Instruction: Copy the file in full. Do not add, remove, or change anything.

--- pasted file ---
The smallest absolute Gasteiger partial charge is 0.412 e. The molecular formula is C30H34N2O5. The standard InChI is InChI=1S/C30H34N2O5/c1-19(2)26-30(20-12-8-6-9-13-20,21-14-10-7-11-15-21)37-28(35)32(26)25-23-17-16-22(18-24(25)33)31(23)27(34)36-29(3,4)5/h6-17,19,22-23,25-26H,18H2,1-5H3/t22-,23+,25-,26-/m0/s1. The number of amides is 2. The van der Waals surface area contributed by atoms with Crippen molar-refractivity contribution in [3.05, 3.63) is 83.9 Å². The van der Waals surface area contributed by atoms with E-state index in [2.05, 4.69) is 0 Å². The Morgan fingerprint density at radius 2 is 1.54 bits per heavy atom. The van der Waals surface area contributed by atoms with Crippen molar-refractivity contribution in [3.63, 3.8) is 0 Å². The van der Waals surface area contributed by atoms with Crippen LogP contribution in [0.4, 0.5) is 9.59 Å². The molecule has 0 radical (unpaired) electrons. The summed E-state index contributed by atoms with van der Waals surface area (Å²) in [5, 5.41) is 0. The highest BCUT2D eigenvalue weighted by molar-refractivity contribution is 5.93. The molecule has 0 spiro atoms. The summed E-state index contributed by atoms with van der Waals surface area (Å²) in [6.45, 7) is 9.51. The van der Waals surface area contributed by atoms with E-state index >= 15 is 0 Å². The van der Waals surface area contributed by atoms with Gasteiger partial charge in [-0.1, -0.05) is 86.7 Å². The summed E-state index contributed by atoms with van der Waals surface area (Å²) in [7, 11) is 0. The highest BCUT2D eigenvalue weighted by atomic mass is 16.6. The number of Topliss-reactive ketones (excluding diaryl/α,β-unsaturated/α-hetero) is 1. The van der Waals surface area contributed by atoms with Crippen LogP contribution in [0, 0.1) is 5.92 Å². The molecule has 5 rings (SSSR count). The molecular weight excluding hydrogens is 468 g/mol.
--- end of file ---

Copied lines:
The smallest absolute Gasteiger partial charge is 0.412 e. The molecular formula is C30H34N2O5. The standard InChI is InChI=1S/C30H34N2O5/c1-19(2)26-30(20-12-8-6-9-13-20,21-14-10-7-11-15-21)37-28(35)32(26)25-23-17-16-22(18-24(25)33)31(23)27(34)36-29(3,4)5/h6-17,19,22-23,25-26H,18H2,1-5H3/t22-,23+,25-,26-/m0/s1. The number of amides is 2. The van der Waals surface area contributed by atoms with Crippen molar-refractivity contribution in [3.05, 3.63) is 83.9 Å². The van der Waals surface area contributed by atoms with E-state index in [2.05, 4.69) is 0 Å². The Morgan fingerprint density at radius 2 is 1.54 bits per heavy atom. The van der Waals surface area contributed by atoms with Crippen molar-refractivity contribution in [3.63, 3.8) is 0 Å². The van der Waals surface area contributed by atoms with Crippen LogP contribution in [0.4, 0.5) is 9.59 Å². The molecule has 0 radical (unpaired) electrons. The summed E-state index contributed by atoms with van der Waals surface area (Å²) in [5, 5.41) is 0. The highest BCUT2D eigenvalue weighted by molar-refractivity contribution is 5.93. The molecule has 0 spiro atoms. The summed E-state index contributed by atoms with van der Waals surface area (Å²) in [6.45, 7) is 9.51. The van der Waals surface area contributed by atoms with E-state index >= 15 is 0 Å². The van der Waals surface area contributed by atoms with Gasteiger partial charge in [-0.1, -0.05) is 86.7 Å². The summed E-state index contributed by atoms with van der Waals surface area (Å²) in [7, 11) is 0. The highest BCUT2D eigenvalue weighted by atomic mass is 16.6. The number of Topliss-reactive ketones (excluding diaryl/α,β-unsaturated/α-hetero) is 1. The van der Waals surface area contributed by atoms with Crippen LogP contribution in [0, 0.1) is 5.92 Å². The molecule has 5 rings (SSSR count). The molecular weight excluding hydrogens is 468 g/mol.